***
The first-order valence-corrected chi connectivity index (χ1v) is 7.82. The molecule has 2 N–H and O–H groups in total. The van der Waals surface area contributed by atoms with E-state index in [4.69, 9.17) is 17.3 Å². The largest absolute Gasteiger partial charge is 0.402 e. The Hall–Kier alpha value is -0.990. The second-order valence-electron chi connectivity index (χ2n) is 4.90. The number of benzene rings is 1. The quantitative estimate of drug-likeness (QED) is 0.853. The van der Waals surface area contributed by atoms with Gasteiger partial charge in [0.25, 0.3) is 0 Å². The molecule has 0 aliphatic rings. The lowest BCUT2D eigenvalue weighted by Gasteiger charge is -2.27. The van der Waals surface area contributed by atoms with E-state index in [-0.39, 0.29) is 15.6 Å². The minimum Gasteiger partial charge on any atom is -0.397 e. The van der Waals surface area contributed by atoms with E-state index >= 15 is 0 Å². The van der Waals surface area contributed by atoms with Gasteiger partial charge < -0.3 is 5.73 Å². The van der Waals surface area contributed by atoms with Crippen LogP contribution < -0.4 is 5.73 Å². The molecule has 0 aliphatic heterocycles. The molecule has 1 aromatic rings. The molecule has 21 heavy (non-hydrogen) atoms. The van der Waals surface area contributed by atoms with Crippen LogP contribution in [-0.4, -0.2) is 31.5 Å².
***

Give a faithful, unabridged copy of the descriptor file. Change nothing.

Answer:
The first-order valence-corrected chi connectivity index (χ1v) is 7.82. The molecule has 2 N–H and O–H groups in total. The van der Waals surface area contributed by atoms with E-state index in [4.69, 9.17) is 17.3 Å². The largest absolute Gasteiger partial charge is 0.402 e. The Hall–Kier alpha value is -0.990. The second-order valence-electron chi connectivity index (χ2n) is 4.90. The number of benzene rings is 1. The quantitative estimate of drug-likeness (QED) is 0.853. The van der Waals surface area contributed by atoms with Gasteiger partial charge in [0.25, 0.3) is 0 Å². The molecule has 0 aliphatic rings. The lowest BCUT2D eigenvalue weighted by Gasteiger charge is -2.27. The van der Waals surface area contributed by atoms with E-state index in [-0.39, 0.29) is 15.6 Å². The minimum Gasteiger partial charge on any atom is -0.397 e. The van der Waals surface area contributed by atoms with E-state index >= 15 is 0 Å². The van der Waals surface area contributed by atoms with Gasteiger partial charge < -0.3 is 5.73 Å². The van der Waals surface area contributed by atoms with Crippen LogP contribution < -0.4 is 5.73 Å². The molecule has 0 aliphatic heterocycles. The molecule has 1 aromatic rings. The molecule has 21 heavy (non-hydrogen) atoms. The van der Waals surface area contributed by atoms with Crippen LogP contribution in [-0.4, -0.2) is 31.5 Å².